Routine calibration of feed-to-yield parlour feeders can help drive down concentrate costs or increase milk yields on dairy farms.
Feed can account for 40% of total costs, yet calibration is a job that is often overlooked.
Inaccurate feeders dispense more than a cow needs, adding to costs, or not enough, resulting in underperformance.
Each feeder should consistently feed an equal portion at a known amount, say Ed Goddard and Rachael Rees, of Pembrokeshire-based Dairycare, which operate parlour and farm equipment repairs.
“It is always important to get feed allocation right to get the best return on investment in feed. The payback is better use of feed, better production and better fertility. The time taken to get this job done is a small cost compared with the benefit,” says Mr Goddard.
It takes less than an hour to calibrate feeders and is a simple job that farmers can do themselves. Below, they explain how:
The only equipment needed for calibration is a bucket, a set of accurate digital scales that give weight in grams, and a calculator.
At the milk control point, input the code for a portion drop – do this three times to dispense three portions.
Mr Goddard says a three-portion drop works best, but you can drop as many portions as you wish. Controllers vary, but each will activate a known drop portion.
Sit the bucket on the scales and set the reading to zero.
Step four and five: Scoop the three portions of cake out of the feeder and place in the bucket. Weigh the portion and divide the result by three to ascertain the weight of an individual portion – how does this compare to the expected weight?
Key the weights for each stall into the computer that has the parlour software installed.
Tips for accurate calibration
- Regular calibration is key to maintaining accuracy – older parlour feeders require more frequent checking and calibrating – ideally every month, or more often if the concentrates fed through them is changed.
- Ideally, calibrate every feeder individually, but if this isn’t achieved at each calibration, aim to get it done once a year.
- The density of feed varies and this can affect calibration – the gold standard is to calibrate when a fresh consignment is delivered, or at least every time the ration formulation changes. Soya is 33% denser than wheat flour and 5% denser than rape meal, so several small changes in formulation can significantly alter the volume of a kilogramme of cake.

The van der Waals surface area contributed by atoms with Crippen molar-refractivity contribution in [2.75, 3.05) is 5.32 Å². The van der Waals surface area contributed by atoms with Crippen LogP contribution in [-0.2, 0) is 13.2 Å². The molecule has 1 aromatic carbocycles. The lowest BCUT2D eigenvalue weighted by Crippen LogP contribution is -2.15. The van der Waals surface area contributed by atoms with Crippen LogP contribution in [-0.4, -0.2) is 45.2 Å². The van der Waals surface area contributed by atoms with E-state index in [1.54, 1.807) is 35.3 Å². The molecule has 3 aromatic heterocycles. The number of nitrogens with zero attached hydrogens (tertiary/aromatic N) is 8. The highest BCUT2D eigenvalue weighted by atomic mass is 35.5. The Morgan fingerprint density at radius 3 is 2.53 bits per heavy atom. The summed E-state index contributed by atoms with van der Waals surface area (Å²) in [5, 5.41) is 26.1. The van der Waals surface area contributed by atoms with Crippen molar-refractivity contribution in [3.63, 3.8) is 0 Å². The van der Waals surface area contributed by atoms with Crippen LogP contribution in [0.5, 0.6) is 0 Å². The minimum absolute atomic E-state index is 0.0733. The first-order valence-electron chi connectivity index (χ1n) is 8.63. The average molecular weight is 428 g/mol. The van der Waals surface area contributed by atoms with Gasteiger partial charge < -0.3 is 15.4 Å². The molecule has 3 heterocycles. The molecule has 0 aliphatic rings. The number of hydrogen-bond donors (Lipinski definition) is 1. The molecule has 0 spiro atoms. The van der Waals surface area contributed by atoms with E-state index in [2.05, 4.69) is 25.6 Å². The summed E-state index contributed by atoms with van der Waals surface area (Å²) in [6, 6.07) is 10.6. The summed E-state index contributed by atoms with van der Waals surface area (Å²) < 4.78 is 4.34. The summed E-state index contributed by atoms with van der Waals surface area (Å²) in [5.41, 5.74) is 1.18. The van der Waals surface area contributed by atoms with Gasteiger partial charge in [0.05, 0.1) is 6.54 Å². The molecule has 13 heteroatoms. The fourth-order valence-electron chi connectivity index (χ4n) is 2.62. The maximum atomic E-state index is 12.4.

- The density of organic cake is very different (organic cake is lighter) to that of conventional feed so feeders should always be calibrated if switching farming systems.
- Feed calibration could be either under or over, which could result in the daily total still being correct, because different inaccuracies balance each other out.
- It is important to check for wear and tear and build-up of debris in the feeder mechanism, hoppers and auger system – calibration will flag up partial blockages.
- If time is tight, ask your parlour consultant to include calibration in your regular parlour test.
- Consider adding calibration to your annual static or dynamic milking parlour test.
- Don’t forget to check the weigh cells of diet feeders too, as inaccuracies here can have a similar effect.
Case study: Tymeini Farm, near Haverfordwest
Feeding to yield is central to milk production at Tymeini Farm, near Haverfordwest.
A computerised feeder control unit was installed along with the 18/36 DeLaval parlour nine years ago, to allow feed to be delivered with greater precision.
But Simon John, who runs a herd of 280 cows at Tymeini with his father, Geraint, admits he has only calibrated the feeders once in those nine years, when the feed formulation changed.
Cows, which produce an annual milk yield average of 8,500 litres at 4.35% butterfat and 3.42% protein, are fed to a maximum of 5kg/milking.
When the feeders were recently tested by Mr Goddard, they were found to be dispensing 15g more cake/kg than they should have been.
“That doesn’t seem much, but it adds up to 150kg/day across the herd or 4.5t/month,” Mr Goddard points out.
With the business paying between £250-£280/t for cake, that is a minimum of £1,000 a month overspent on feed, or £12,000/year.
“Calibration is a job you don’t really think about, but when you see those figures in black and white, it is quite a shock,” Mr John admits.